There’s a famous quote from Labour luminary Tony Benn which I love. ‘There is no final victory,’ he said, ‘just as there is no final defeat. Just the same battle to be fought over and over again. So toughen up, bloody toughen up.’ It’s easy to say and to love, of course, and a whole lot harder to feel and believe.
Knowing this all too well, the thing that has nevertheless distressed me most about yesterday’s election result in the UK is the sheer number of people who seem now to be wanting to flee the country. The panicked memes about not feeling safe; other posts on social media about looking for sanctuary in other countries, as if it would be possible, ever, to find one which doesn’t in some shape or another perfectly epitomise the same old human predilection for messing things up (just in more exotic ways, maybe. Novelty can take you a long way).
I really hope that doesn’t sound critical. I certainly don’t mean it to. At nearly six decades on this planet, I understand despair all too well. And I can’t exactly claim always to have stood still when the going got tough. But I also understand that what looks like defeat can often be the tipping point that swings the pendulum back over again. Because I’ve learned a lot from my own failures, and you can imagine that nearly six decades on the planet have provided the opportunities for plenty of those, too.
Rather than feeling critical, what I feel is sad. Sad for an island that, more than ever, needs those of us who want to transform the world to hold strong. Not just sad for the people who’d be left behind, still in the struggle – the people who haven’t the option, perhaps, of shipping out – but sad for the places which need us to protect them, to witness them, to stand firm for them.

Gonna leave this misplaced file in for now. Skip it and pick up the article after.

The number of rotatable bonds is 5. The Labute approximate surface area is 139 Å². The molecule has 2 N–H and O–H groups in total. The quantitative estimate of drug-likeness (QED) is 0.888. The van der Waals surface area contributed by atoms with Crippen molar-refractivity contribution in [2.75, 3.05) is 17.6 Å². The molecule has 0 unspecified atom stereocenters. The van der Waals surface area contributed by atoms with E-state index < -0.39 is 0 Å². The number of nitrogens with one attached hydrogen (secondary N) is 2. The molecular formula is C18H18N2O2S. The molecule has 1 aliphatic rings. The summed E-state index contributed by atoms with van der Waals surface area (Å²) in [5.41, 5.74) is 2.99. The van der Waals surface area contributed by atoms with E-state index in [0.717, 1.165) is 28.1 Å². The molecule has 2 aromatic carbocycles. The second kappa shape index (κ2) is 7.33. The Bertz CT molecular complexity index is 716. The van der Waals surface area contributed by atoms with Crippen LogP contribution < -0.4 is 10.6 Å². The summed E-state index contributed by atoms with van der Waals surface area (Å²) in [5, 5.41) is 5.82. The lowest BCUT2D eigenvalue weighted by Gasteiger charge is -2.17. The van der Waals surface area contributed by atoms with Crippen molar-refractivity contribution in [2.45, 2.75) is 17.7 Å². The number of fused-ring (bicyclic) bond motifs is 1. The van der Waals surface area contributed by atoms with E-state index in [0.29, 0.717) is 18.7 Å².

So I’m done with fleeing; instead, I’m going back.
Those of you who regularly visit this blog will have read, a month ago, about my decision to leave Ireland and go back to that strange and challenging old island across the Irish Sea. And the sense of being called home which led to that decision was a very real and visceral one. A sense that, more than ever, the work that I do, and that so many of you who are reading this do, is needed there, and urgently.
Maybe I’m crazy, but if I am, I’ve been this crazy before. I’ve been called back home before, whether I want to be called or not. Mostly, not.
The last time this happened, I was living quite happily in America. I was enjoying the space and the freedom. But, on the eve of the Millennium, oddly twitchy, restless, on the verge of change but not really wanting it, I closed my eyes and opened the New Oxford Book of American Verse and asked for a ‘sign’ in whatever poem would happen to be on the page I opened. I wasn’t particularly impressed with the answer I found. There, sitting in Louisville, Kentucky, I opened the book to the only Kentucky poet in that volume: Robert Penn Warren.
His long narrative poem was called ‘The Ballad of Billie Potts’, and I opened the book to this page of it:
Though your luck always held and the market was always satisfactory,
Though the letter always came and your lovers were always true,
Though you always received the respect due to your position,
Though your hand never failed of its cunning and your glands always thoroughly knew their business,
Though your conscience was easy and you were assured of your innocence,
You gradually became aware that something was missing from the picture,
And upon closer inspection exclaimed: ‘Why, I’m not in it at all!’
Which was perfectly true.
Therefore you tried to remember when you last had
Whatever it was you had lost
And you decided to retrace your steps from that point,
But it was a long way back.
It was, nevertheless, absolutely essential to make the effort,
And since you had never been a man to be deterred by difficult circumstances,
You came back.
For there is no place like home.